A book of eight stories tied together around the theme of science and scientist's lives; all of the science is real. We get a letter by Mendel passed down through generations, a heartbreaking vignette of Linnaeus at the end of his life looking back on his students who have predeceased him, the question as to whether swallows migrate or sleep under the ice all winter; we get, in the title novella, an utterly wrenching look at the death and death and death from the typhus that came with Irish immigrants to Grosse Isle in Canada in 1847 (more than five thousand deaths at Grosse Isle alone, besides the ones who never made it there and the ones who died in other places after the efforts at quarantine were abandoned). I'm not sure it's a successful story qua story, but as a look at a time and place and a terrible thing and the way that the various governments and powerful interests involved were looking at and making politics around that terrible thing it is very well done.

So there's some really good stuff in here. Unfortunately, about half of it is a kind of fiction I simply cannot find as interesting, namely fiction in which middle-aged people have ennui about wasting their lives and have affairs or don't and whatever they do it ruins everything and I cannot bring myself to care. Science is the device here too, scientific work as escape from family and quotidian life and ruiner of relationships and cause of real wonder and once (only once) cause of a genuine escape that actually works and holds up and makes happy and whole. But I do not wish to take oceanography as a metaphor for alienation. That is simply not a thing to do to oceanography. And the thing is, when I say half the book is like this I do not mean four stories out of eight, I mean about half of each story. Including 'Ship Fever', which is very nearly an example of the weight of the real atrocity sufficiently outweighing the characters enough to offend me, although not quite because I get the impression that the characters are so very much not the point of that one, and because she feels and respects and communicates the weight of the real atrocity so.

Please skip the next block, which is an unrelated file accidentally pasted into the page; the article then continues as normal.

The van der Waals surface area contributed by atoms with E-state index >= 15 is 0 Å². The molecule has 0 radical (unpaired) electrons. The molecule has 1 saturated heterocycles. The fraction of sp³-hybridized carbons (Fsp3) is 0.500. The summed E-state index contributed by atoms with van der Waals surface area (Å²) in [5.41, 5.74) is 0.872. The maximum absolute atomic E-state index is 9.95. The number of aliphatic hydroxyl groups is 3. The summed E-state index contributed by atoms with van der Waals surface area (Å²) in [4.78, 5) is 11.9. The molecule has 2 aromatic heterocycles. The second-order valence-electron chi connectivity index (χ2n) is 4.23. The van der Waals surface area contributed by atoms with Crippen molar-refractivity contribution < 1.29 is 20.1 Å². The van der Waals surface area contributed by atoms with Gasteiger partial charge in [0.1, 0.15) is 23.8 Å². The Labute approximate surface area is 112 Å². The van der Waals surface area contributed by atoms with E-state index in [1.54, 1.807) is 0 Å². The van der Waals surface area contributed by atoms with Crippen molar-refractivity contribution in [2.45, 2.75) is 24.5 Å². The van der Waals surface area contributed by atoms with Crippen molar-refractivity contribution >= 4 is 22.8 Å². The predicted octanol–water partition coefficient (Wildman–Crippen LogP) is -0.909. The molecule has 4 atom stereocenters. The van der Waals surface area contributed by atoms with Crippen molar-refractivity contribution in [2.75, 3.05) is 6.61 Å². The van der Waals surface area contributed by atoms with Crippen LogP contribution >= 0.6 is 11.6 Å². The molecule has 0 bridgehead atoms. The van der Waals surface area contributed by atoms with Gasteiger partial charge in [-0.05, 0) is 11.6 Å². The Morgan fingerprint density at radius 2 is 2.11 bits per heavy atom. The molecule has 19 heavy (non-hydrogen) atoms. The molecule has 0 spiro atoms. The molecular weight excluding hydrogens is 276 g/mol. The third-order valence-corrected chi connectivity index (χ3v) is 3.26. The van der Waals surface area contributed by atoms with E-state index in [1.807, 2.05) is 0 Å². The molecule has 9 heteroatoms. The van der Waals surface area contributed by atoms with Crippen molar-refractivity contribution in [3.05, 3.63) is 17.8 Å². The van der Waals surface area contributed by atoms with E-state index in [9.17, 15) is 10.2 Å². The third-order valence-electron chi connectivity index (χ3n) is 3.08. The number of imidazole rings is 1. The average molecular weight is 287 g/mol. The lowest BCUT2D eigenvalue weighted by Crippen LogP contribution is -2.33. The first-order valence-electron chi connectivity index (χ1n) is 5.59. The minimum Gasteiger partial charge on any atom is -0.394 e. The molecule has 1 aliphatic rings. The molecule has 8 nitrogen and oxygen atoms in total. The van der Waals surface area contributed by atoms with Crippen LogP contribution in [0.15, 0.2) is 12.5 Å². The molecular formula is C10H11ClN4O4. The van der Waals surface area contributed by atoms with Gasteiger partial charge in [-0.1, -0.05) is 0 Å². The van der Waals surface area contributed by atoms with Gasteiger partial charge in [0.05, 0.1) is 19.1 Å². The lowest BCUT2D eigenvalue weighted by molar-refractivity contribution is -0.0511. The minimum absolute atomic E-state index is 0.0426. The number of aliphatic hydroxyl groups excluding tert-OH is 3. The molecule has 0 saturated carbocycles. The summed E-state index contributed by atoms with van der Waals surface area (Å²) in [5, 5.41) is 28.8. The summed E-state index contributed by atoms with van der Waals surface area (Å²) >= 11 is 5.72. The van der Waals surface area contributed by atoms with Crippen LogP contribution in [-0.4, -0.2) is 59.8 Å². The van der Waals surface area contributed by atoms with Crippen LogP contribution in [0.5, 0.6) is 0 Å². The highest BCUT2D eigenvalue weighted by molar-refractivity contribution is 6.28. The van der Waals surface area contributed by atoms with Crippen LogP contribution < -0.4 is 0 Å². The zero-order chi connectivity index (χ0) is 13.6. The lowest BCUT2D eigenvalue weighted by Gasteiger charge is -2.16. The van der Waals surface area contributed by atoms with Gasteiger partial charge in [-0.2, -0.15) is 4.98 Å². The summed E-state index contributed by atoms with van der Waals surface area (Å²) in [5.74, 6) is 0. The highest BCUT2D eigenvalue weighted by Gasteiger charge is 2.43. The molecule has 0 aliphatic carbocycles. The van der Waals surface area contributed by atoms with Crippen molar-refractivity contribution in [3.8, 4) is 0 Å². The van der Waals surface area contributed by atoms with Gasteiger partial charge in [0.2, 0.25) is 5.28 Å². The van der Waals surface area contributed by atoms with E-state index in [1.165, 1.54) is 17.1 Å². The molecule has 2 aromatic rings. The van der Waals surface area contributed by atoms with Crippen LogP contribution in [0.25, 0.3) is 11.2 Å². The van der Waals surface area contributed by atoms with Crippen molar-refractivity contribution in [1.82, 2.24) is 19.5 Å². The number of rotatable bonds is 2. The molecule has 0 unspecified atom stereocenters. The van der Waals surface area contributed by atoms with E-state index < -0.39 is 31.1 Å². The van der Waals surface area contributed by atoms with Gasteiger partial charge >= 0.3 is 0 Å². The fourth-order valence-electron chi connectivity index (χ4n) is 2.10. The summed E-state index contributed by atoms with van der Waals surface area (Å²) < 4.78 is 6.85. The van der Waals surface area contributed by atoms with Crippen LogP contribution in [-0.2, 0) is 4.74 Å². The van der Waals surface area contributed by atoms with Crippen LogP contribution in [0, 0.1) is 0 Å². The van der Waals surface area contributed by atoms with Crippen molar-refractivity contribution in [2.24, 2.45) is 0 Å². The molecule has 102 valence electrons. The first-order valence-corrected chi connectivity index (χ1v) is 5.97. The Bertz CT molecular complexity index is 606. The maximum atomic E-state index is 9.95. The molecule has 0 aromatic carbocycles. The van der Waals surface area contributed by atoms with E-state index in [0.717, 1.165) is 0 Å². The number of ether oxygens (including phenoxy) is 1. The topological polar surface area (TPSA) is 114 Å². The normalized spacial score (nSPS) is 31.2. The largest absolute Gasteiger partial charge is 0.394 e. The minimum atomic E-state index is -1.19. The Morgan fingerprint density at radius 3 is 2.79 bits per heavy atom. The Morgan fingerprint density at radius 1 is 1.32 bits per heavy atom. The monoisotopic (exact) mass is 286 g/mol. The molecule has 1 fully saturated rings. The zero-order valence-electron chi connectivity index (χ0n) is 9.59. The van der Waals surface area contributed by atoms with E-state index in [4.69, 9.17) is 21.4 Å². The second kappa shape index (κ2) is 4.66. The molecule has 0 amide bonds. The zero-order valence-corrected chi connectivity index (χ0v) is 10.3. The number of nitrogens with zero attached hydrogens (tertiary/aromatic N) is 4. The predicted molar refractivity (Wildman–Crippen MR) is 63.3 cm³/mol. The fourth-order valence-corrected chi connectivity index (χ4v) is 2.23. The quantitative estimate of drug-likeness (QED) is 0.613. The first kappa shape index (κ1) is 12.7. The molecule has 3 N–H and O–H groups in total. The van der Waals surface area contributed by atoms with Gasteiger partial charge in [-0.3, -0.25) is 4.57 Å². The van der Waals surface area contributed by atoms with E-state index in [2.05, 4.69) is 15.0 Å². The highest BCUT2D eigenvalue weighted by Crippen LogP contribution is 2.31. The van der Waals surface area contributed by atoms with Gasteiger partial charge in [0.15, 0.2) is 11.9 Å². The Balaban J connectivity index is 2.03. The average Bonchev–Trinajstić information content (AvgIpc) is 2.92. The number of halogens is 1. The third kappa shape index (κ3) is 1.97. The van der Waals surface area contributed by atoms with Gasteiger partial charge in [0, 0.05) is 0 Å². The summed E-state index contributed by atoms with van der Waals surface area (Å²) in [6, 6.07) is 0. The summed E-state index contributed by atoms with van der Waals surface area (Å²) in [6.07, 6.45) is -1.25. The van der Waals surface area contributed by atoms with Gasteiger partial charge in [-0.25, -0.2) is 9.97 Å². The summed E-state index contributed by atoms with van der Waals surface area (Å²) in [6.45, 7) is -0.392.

It's all really well written. It's all structured well, crafted well, wrought and shaped and subtle and fine. And it is the most amazing mixture of things I find compelling and things I find so incredibly boring that my brain turns off at the mere thought of them. Usually most books have one or the other to a much greater proportion if they are going to have one that strongly.

It may be-- I think-- that she is better at science and setting and structure than characters. I cannot remember any of the names of her people except Linnaeus (and oh, read that one, it will hurt you and it's lovely). This is usually a sign. I have been known to care about midlife crises for the sake of the person going through them.

Still, I do not find that an unforgivable weakness. One way in which this book reminds me of science fiction, besides the obvious fact that both are interested in science, is that it could in some ways be one of those Golden Age collections where each story is an animating idea, a concept and a world, and the people necessary to make it go but not for other reasons. Except with much better prose, and there are a couple of good character moments here, Linnaeus as I said, the young woman writing to him from England about swallows, whom he snubs, her friend who knows what it is at that time to be a woman and be educated. So. Worthwhile, if you like the lives of scientists, if your tolerance for a certain kind of fiction is marginally higher than mine, if you like to see fiction that is trying, and mostly achieving, high ambitions.